Maybe you're on a diet; maybe you left your billfold at home. Dixie Benschoter is more interested in sales than stories. Don't expect her to linger when she realizes you're not her customer today.
Dixie, 70, talks fast and walks faster, her sandals snick-snicking down the halls of Lakeshore Villas Health Care Center. People flag her with dollar bills, knowing the basket she carries is filled with homemade brownies. She exudes the confidence of a sales lady who knows her product is popular and bound to sell out.
She won't keep a dime.
Known throughout the Lutz area as "The Brownie Lady," Dixie can't count how many thousands of brownies she's baked in her homey kitchen since her mother, Bertie Mae Martin, moved into the long-term care facility in 1999. Bertie Mae died eight years later, but her daughter keeps the brownies baking for a variety of worthy causes.
It all started as a way to improve care for her beloved mother, her best friend. Dixie was an exhausted caregiver, putting in hours at work in the elections office of Hillsborough County, visiting her mother three times a day and taking care of her own family. She began her day at 6:15 a.m. at the nursing home and finished it there at 10 p.m.
She loved her mother, and this is what a good daughter does.
Lakeshore Villas was a nice place for Bertie Mae, but Dixie knew no nursing home is perfect. She wanted a way to make sure her mother was taken care of when she couldn't be there, and so she started selling 50-cent brownies to the staff, residents and visitors for the home's "On the Spot" program. When staff members were observed doing a good job, their names were entered in a drawing for dozens of donated $20 bills. The brownie sales raised $8,000 through the years.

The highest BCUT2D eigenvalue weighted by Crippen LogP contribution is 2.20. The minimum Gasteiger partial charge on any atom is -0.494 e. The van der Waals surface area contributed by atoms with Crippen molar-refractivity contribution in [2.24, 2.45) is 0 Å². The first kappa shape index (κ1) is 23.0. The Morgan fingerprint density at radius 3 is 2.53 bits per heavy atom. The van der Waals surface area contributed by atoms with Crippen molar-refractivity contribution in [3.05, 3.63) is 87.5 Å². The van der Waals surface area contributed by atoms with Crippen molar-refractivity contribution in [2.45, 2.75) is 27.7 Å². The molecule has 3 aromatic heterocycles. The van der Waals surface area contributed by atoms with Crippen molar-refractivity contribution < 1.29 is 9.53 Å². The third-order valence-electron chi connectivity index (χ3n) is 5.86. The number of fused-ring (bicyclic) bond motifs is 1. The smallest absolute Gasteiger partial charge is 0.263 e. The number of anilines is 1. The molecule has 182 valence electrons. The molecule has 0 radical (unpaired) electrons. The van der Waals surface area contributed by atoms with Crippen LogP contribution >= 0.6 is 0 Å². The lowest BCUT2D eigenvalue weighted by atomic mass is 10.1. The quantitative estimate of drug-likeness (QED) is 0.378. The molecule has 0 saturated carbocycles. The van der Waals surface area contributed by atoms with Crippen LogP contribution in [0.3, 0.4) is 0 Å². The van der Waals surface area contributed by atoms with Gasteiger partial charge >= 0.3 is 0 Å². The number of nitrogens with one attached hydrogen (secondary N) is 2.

Care improved, most certainly for Bertie Mae.
Dixie keeps her brownie recipe close, but says she buys ingredients, with her own money, in bulk from Sam's Club. Extra-large eggs are a key, but that's as far as she'll go. A girl has to keep her secrets.
Dixie, who hails from Georgia and has the drawl to prove it, also helped establish a family council at the facility. Even after her mother's death, she remained on the council to help other families fight for excellent care and navigate the laws and responsibilities of long-term care homes.
That's how she learned the scent of her brownies had wafted into the pediatric ward of the facility, where 15 medically fragile children live.
Laura Bilotta, pediatric unit manager, asked for help. She had dreams of things that could enrich the lives of the children, most of whom are on ventilators. A swing. A television. A place where the children could feel fresh air on their faces and have a chance to bond with their parents.
Dixie got to baking.
A scrubby, sun-baked area behind the pediatric unit blossomed with flowers and greenery Dixie bought and planted with her brownie money. The treats also funded an outside swing and a soothing glider on a back porch. A bird bath, angel statues and wind chimes decorate the spot.
She bought a colorful soft mat for a common area inside, allowing the children to stretch out on the floor.
Dixie kept churning out the brownies, slicing them in perfect squares with a pizza cutter to save time. Baskets were placed at her hair cutter's shop, her dentist's office, a restaurant where she and her husband, Bill, go for Friday breakfast, and at a friend's business. One man bought all the brownies in the basket and after learning of the newest goal — a television with surround sound for the sensory-impaired children — he bought a 50-inch flat screen with theater-quality speakers and had it installed in time for Christmas.
Brownie money also went to the family of a Tampa police officer killed in the line of duty, a 12-year-old boy with leukemia, the family of an ill firefighter, and fundraisers at Learning Gate Community School, where she volunteers in the lunchroom once a week. The baking and volunteering went on even when Dixie's right arm was recently in a cast.
Cheryl Gagnon, director of nursing at Lakeshore Villas, calls Dixie the heart of the place.
Registered nurse Bilotta calls her a dynamo who works magic.
Dixie says she's just a devoted daughter whose brownie sales would make her mama proud.